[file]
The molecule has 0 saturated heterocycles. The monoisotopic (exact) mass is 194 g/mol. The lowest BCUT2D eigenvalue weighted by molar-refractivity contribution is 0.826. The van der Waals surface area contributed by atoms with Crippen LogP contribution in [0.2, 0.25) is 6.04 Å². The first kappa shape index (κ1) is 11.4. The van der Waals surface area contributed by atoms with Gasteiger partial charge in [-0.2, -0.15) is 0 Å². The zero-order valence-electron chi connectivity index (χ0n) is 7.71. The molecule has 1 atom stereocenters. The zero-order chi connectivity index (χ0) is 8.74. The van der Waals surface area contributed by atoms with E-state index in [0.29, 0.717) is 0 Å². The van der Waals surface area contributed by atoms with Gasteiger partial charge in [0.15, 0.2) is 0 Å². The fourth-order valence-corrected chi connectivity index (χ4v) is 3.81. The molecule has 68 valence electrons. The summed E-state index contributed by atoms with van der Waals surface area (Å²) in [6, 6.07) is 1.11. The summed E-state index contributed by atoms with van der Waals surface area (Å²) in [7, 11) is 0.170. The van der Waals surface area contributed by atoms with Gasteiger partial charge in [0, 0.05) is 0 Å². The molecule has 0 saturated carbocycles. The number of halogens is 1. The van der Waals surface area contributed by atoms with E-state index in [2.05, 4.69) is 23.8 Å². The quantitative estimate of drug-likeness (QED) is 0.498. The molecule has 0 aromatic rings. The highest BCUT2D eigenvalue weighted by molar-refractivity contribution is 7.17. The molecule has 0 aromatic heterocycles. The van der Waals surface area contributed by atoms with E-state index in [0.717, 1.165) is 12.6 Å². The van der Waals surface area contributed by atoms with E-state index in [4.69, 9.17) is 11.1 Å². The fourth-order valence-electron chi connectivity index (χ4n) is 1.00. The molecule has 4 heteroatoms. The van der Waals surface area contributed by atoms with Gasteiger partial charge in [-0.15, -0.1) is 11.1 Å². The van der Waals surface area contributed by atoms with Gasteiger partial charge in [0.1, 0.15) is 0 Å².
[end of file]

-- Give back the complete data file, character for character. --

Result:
The molecule has 0 saturated heterocycles. The monoisotopic (exact) mass is 194 g/mol. The lowest BCUT2D eigenvalue weighted by molar-refractivity contribution is 0.826. The van der Waals surface area contributed by atoms with Crippen LogP contribution in [0.2, 0.25) is 6.04 Å². The first kappa shape index (κ1) is 11.4. The van der Waals surface area contributed by atoms with Gasteiger partial charge in [-0.2, -0.15) is 0 Å². The zero-order valence-electron chi connectivity index (χ0n) is 7.71. The molecule has 1 atom stereocenters. The zero-order chi connectivity index (χ0) is 8.74. The van der Waals surface area contributed by atoms with E-state index in [0.29, 0.717) is 0 Å². The van der Waals surface area contributed by atoms with Gasteiger partial charge in [0.15, 0.2) is 0 Å². The fourth-order valence-corrected chi connectivity index (χ4v) is 3.81. The molecule has 68 valence electrons. The summed E-state index contributed by atoms with van der Waals surface area (Å²) in [6, 6.07) is 1.11. The summed E-state index contributed by atoms with van der Waals surface area (Å²) in [7, 11) is 0.170. The van der Waals surface area contributed by atoms with Gasteiger partial charge in [0, 0.05) is 0 Å². The molecule has 0 saturated carbocycles. The number of halogens is 1. The van der Waals surface area contributed by atoms with E-state index in [2.05, 4.69) is 23.8 Å². The quantitative estimate of drug-likeness (QED) is 0.498. The molecule has 0 aromatic rings. The highest BCUT2D eigenvalue weighted by molar-refractivity contribution is 7.17. The molecule has 0 aromatic heterocycles. The van der Waals surface area contributed by atoms with E-state index in [0.717, 1.165) is 12.6 Å². The van der Waals surface area contributed by atoms with E-state index in [4.69, 9.17) is 11.1 Å². The fourth-order valence-electron chi connectivity index (χ4n) is 1.00. The molecule has 4 heteroatoms. The van der Waals surface area contributed by atoms with Gasteiger partial charge in [-0.15, -0.1) is 11.1 Å². The van der Waals surface area contributed by atoms with Gasteiger partial charge in [0.1, 0.15) is 0 Å².